Re: Why no tsuba?
Nice to read a different view. You did make me think of football (soccer) and how it is a national sport over here, much like kendo was in japan.
Funny thing is that 90% of boys and men over here know lots about football, play it in schools as part of the curriculum, many play for fun in Sunday leagues and five a sides way after such schooldays and millions support a team.
The most popular talk show on the radio in london is dedicated to football and everyone who phones in is an 'expert'.
So they all, especially supporters, consider themselves 'experts' on the game.
Now those who are really good at historical things and data are considered 'anaraks' a bit like 'geeks'
Now the anoraks and geeks love discussing and debating minor things like 'shin pads' with passion and 'he saids' etc. while the supporters just want to talk about the football, with passion.
Meanwhile there are then the practitioners of the sport both amateur and professional. Now along with them there are the coaches and managers and sports psychologists etc.
Now a professional or even an amateur may in interviews say such things as at such an age or after meeting so and so I decided to go and learn more about my trade and improve my skill level. Usually it's more like 'I decided to take it more seriously' . Now this doesn't mean they didn't know football but it meant they wanted personally to get even more into it.
Meanwhile, the teams all train their own particular ways, the clubs all do things their own particular ways, the players all devise their own particular ways of training along with their personal coaches as well as joint training.
Now do I ever hear players insulting the way other players train? Do I ever hear managers or coaches insulting such things? Would the governing body even allow such things? No....... If and when it does happen it is big news and the insulter suffers the consequences.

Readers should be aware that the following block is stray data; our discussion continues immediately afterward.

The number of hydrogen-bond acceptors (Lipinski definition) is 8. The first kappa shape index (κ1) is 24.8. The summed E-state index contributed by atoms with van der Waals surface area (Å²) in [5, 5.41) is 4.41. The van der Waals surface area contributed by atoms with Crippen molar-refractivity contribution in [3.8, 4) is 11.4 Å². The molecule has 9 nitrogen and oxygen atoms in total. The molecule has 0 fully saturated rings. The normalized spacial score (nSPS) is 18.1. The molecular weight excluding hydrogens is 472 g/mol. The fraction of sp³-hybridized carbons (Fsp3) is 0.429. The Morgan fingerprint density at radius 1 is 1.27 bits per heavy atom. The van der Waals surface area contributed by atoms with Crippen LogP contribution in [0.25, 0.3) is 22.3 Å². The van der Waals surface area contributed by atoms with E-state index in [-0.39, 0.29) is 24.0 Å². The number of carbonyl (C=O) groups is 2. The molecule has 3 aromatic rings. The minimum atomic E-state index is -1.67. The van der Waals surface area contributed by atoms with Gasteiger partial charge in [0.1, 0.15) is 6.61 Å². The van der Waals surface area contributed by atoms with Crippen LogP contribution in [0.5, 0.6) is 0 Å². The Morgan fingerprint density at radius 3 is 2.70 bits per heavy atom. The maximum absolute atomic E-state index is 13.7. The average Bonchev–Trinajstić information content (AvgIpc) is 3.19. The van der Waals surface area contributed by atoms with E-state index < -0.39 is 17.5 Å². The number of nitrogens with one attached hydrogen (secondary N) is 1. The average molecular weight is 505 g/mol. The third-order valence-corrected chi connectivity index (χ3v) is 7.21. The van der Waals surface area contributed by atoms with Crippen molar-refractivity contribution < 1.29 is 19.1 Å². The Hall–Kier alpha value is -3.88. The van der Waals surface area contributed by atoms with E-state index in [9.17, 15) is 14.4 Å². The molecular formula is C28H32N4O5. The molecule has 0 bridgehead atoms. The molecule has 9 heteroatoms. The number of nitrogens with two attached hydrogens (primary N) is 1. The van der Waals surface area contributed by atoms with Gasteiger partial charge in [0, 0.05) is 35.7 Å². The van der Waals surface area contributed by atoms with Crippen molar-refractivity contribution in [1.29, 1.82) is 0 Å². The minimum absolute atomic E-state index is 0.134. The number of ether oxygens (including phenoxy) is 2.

Once again it's only the anoraks and geeks who get into such things.
Football clubs even have their own philosophies as to how the game should be played but does this take it away from being football? No, of course it doesn't. Because football like all things is defined by it's actions and not mixed with the actions of other sports. Only coaches borrow different training techniques from other sports to use.
So we have big clubs and small clubs, rich clubs and poor clubs, but what is a good club? Players can tell you, the clubs they felt welcome at, had fun at, and did well at. Anoraks couldn't tell one from the other and so their reasoning is based on false criteria.
Now rugby is different, it's more a grappling sport. Football would no longer be football if it started doing that. Of course there are some folk who play both, I did, but funny how I never related the two.
Another thing I noticed is the best managers, currently Alex Ferguson and the next possible England Manager, Harry Rednapp, and an all time folk hero of the past Brian Clough all keep telling people the secret of their success but no one seems to listen. Just go play, you know what to do. That's it.
These managers just controlled the players temperaments and behaviour that's all. So apart from that be free to express yourself your way and don't listen to the negative anoraks. When opposition supporters put you down it's because they are scared of you. They know you are good. When your own supporters do, then it's time to worry.
No ones come up with a mixed ball sport yet, maybe if they did they would consider it superior.
Too many chiefs methinks and yet the indians have the best views.
If you're used to being a football fan over here then you are used to all the banter and put downs from other fans and you are used to the mad logic used in response and you are used to that whole mad mental world involved. The game of making the other wrong. Childsplay.
I'll just carry on as you say, promoting Aikido in all it's forms and also promoting the words of Ueshiba and the spiritual context as well. It's all good.